“Bicycling Is Healthy” — So How Do We Encourage It?

Today, a bit of a Transatlantic love on the Streetsblog Network, as Copenhagenize posts about a new paper on how to increase bicycling rates from Rutgers urban planning prof John Pucher. Copenhagenize’s Mikael Colville-Andersen writes:

JohnnyCropNYCskyline2.jpgRutgers urban planning professor John Pucher’s new paper talks about ways to increase the use of bicycles.

The newest paper is impressive for its amazing amount of scientific
references. Truly a thorough work, as well an an inspirational one…

There
are also some stat boxes near the end in the reference area that
highlight the increasing mobility in cities choosing to embrace bicycle
culture [including Berlin, Paris, Amsterdam and Copenhagen]. It’s not really a newsflash, but increased bicycle
infrastructure reduces injury, as well as all the health and societal
benefits. So let’s build those cycle tracks.

Pucher’s latest paper, available for download here,
is co-written by Jennifer Dill of Portland State University and Susan
Handy of the University of California, Davis. It starts with a
statement that is, unfortunately, still somewhat radical in the United
States: "Bicycling is healthy." (This being an academic work, it backs
that statement up with a number of citations.)

The authors go
on to discuss a number of factors that influence the number of people
who choose to use bikes for transportation — different types of bike
lanes, secure parking, access to the bicycles themselves and other
variables.

Their conclusion is that there is no magic bullet that will increase cycling rates:

Some
individual interventions can increase bicycling to varying degrees, but
the increases are usually not large. That does not mean that individual
interventions are not important, but they are most effective as part of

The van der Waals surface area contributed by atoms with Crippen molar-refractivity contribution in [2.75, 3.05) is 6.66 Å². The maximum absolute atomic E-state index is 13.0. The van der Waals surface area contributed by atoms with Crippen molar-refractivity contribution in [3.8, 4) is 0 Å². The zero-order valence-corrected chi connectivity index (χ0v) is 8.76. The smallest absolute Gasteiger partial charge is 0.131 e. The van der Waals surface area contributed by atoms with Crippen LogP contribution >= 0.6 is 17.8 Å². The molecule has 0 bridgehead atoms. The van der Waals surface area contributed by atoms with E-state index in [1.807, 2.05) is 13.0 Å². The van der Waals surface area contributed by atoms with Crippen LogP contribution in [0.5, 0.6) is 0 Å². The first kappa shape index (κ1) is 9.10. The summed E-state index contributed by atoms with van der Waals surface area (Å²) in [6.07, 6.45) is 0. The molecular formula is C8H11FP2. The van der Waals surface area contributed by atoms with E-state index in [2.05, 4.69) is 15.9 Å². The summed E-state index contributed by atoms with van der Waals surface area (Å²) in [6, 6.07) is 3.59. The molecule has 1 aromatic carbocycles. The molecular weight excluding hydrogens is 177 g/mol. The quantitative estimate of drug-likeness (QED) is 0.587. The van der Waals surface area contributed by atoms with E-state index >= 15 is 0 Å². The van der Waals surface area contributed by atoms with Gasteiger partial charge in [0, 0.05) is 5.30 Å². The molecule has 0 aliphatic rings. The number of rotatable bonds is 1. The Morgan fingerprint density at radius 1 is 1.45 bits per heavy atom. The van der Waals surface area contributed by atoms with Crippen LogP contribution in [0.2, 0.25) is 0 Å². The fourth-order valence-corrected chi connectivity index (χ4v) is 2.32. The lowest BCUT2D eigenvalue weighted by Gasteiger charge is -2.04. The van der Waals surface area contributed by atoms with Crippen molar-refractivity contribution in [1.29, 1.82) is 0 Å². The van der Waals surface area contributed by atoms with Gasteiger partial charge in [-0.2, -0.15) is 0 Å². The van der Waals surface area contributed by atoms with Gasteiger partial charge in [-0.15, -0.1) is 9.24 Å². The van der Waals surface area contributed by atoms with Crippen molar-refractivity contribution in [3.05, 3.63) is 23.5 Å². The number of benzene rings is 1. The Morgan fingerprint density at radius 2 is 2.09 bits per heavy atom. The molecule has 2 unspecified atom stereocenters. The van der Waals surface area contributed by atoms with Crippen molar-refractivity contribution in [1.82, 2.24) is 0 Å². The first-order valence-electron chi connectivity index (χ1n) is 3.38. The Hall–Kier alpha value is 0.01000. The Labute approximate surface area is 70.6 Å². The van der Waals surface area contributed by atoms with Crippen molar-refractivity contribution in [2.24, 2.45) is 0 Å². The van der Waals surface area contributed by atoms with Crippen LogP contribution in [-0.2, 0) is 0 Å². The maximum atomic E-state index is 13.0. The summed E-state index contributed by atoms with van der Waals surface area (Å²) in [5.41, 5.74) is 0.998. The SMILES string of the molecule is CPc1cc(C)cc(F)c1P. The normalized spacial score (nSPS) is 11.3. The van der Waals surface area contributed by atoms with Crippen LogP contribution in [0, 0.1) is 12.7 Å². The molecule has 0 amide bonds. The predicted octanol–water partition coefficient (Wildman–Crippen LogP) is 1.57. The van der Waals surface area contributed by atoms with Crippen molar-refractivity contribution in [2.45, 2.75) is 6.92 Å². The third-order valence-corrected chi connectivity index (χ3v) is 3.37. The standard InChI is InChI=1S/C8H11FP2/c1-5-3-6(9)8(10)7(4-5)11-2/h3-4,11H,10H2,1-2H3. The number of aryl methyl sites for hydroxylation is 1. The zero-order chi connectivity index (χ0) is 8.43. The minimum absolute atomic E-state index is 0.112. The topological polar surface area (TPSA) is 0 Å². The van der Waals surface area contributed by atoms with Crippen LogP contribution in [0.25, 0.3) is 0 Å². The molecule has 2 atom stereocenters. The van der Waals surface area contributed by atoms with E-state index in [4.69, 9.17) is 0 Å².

a more comprehensive effort. Substantial increases in bicycling require
an integrated package of many different, complementary interventions,
including infrastructure provision and pro-bicycle programs, as well as
supportive land use planning and restrictions on car use.

The
question for policymakers is if they have the will to implement such
coordinated changes. It is, after all, about public health.

More from the network: The Transport Politic looks at different commuter rail options in Kansas City, Missouri. Tulsa Alternative Transportation Examiner reports on the use of grant money by police departments to crack down on pedestrians and cyclists. And Worldchanging looks at the possibility for slower tourism in the future.

ALSO ON STREETSBLOG

Lessons from Copenhagen for Bicycling in the Bay Area

|
Bicyclists — and blue bike lanes and physically separated bikeways — abound in Copenhagen, where biking makes up 37 percent of the trips to work and school. Photos by Leah Shahum Editor’s note: This is the first in a series of dispatches from Copenhagen and Amsterdam from Leah Shahum, the executive director of the San […]

Berlin’s Striking Cycling Renaissance

|
Berlin is a hugely under-appreciated cycling city. Often overshadowed by the accomplishments of Amsterdam and Copenhagen, over the past two decades Berlin has quietly experienced what is perhaps the most striking cycling renaissance in the world. On any given day, more trips are now made by bicycle in Berlin than any other European city. Berlin […]

SPUR Talk: What About the Families?

|
How can San Francisco keep families from moving away? That was the central question of a panel discussion this afternoon hosted by the San Francisco Bay Area Planning and Urban Research Association (SPUR). The panel included Susan Exline of the San Francisco Planning Department, Daniel Parolek, architect with Opticos Design, and San Francisco’s District Seven […]